The researchers also observed that seropositivity patterns among adults who were younger or belonged to racial and ethnic minority groups suggested exposure more linked to past infection and less to vaccination than among seropositive white adults. “Younger adults and Black adults with unidentified infections might have been more likely to lack access to testing and to have unknowingly exposed others, resulting in disparities in community transmission,” the study authors wrote. “In this way, undiagnosed infections could have amplified disparities in infection rates and outcomes.”

WHO chief says conditions are ripe for a deadly new variant

A failure to effectively contain the coronavirus this year has created conditions for a deadly new variant to emerge, the head of the World Health Organization said at a briefing on Friday. Director-General Tedros Adhanom Ghebreyesus has changed his once-optimistic tone, saying the end of the COVID-19 pandemic is no longer in sight. “Gaps in testing and vaccination are continuing to create the perfect conditions for a new variant of concern to emerge that could cause significant mortality,” he said, noting that cases are rising again in China and in the U.K. after months of improving trends. According to WHO data, there are now more than 500 immune-evasive omicron sub-lineages in circulation. Tedros added that more than 8,500 people worldwide lost their lives to COVID-19 last week, “which is not acceptable three years into the pandemic when we have so many tools to prevent infections and save lives.”

“We’re already seeing cases start to go up,” says U.S. surgeon general

U.S. Surgeon General Dr. Vivek Murthy says that federal officials are preparing for an expected rise in COVID-19 cases over the next few weeks. “We’re already seeing cases start to go up,” he told ABC News on Friday. “But I do think that we will be in a better place than we were in the last two winters when we had surges.” He said high levels of vaccination and prior infection among the U.S. population should blunt the swell, with the added benefit of treatments such as Paxlovid reducing the worst outcomes of the disease. “But we need people to use these tools,” Murthy said. He noted that between 300 to 400 people still die every day due to COVID-19. “Most of those deaths are actually preventable if you’re up to date with your vaccines; if you reach for medications like Paxlovid,” he said.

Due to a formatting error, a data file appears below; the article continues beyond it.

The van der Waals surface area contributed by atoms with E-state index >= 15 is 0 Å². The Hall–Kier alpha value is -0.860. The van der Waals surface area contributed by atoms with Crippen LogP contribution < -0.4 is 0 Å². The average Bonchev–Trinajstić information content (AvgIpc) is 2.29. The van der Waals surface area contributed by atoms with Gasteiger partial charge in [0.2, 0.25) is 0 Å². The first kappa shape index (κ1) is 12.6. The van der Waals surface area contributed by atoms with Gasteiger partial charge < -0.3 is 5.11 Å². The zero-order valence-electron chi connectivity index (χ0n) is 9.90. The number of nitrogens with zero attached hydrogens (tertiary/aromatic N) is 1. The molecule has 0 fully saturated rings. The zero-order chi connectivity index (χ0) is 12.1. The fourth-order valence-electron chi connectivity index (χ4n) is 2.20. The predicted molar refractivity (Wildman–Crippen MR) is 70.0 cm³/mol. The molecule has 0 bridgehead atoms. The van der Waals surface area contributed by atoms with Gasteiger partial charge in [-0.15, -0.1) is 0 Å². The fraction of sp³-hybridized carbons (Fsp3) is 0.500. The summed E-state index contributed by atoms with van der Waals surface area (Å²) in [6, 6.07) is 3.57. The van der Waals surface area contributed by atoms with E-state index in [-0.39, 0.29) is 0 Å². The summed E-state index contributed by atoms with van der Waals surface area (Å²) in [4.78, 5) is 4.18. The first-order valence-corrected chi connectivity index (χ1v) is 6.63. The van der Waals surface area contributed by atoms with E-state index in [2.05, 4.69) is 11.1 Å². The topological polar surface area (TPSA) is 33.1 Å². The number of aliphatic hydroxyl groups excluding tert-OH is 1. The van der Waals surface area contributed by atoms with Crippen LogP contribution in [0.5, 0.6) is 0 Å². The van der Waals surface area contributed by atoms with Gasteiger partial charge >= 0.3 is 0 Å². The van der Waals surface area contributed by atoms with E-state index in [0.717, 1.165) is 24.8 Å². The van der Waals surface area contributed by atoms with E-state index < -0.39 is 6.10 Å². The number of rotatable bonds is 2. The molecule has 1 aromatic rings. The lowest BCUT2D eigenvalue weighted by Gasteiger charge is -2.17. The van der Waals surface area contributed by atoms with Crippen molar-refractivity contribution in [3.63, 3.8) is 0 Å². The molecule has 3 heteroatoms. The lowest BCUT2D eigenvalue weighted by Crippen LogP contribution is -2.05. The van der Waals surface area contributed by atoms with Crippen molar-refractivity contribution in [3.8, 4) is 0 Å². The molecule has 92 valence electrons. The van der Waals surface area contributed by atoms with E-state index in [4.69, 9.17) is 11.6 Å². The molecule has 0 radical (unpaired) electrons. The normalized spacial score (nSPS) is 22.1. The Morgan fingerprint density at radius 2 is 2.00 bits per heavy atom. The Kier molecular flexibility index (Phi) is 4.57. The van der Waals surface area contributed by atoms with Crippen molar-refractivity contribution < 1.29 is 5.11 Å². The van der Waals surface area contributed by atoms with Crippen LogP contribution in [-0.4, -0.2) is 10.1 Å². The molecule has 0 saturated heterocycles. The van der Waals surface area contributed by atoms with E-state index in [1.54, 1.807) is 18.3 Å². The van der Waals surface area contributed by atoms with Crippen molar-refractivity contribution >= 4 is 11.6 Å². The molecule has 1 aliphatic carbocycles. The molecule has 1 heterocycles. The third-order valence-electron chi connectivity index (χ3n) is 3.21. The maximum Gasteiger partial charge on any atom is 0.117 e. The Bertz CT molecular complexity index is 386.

Abysmal bivalent booster uptake rate in U.S. falls by 46%

The already sluggish pace of people receiving the updated bivalent COVID-19 boosters in the U.S. has fallen from a daily peak of 608,676 in mid-October to 330,827 as of Nov. 23, according to data updated Friday by the Centers for Disease Control and Prevention. That marks a 46% decline, and preliminary data from the health agency shows that figure likely to fall further over the next few weeks despite repeated pleas from public health officials for Americans to get the new shots before the holidays. Nearly 40 million people, or 12.7% of those eligible over the age of 5, have received the dose, according to the CDC. At least 9,000 U.S. residents died of COVID-19 in November, and the rate of new cases and hospitalizations is again on the rise.

“There’s no doubt that if you look at the data — and there is now copious data of the morbidity and mortality of individuals who are unvaccinated versus those who are vaccinated, boosted, and particularly with an updated, upgraded, more recent boost — the differences in morbidity and mortality are profound,” said Dr. Anthony Fauci, the nation’s top infectious disease expert in a Washington Post Live interview this week. “If there was any advice, it’s pretty simple — and it’s not just coming from me, it’s coming from any of a number of people involved in this outbreak — is do whatever you can to get your people vaccinated and boosted with a highly effective vaccine.”

Community virus levels rise across the U.S.

After steadily improving for months, COVID-19 community levels in the U.S. have reversed course. More than a third of counties nationwide moved out of the “low” tier on Friday, based on hospitalization and case metrics used by the Centers for Disease Control and Prevention. Two weeks ago, about 81% were in that tier. About 25% of counties are now in the “medium” category — up by half in the past two weeks — and 6% are categorized as having “high” community levels, double the rate in mid-November. California, which reported “low” COVID-19 community levels across the whole state two weeks ago, has seen most of its urban centers shift into the “medium” category. But a majority of the nine Bay Area counties still have “low” community levels.

The agency’s community transmission map, based on a separate metric that tracks the rates of new cases and positive tests, also shows a major shift, with 54% of U.S. counties now in the “high” virus transmission category, 27% in the “substantial” tier, 15% in “moderate,” and less than 4% of all counties with “low” virus transmission. California counties are all over the map on transmission, but Bay Area counties are all either “high” (Santa Clara and Solano) or “substantial” (the other seven).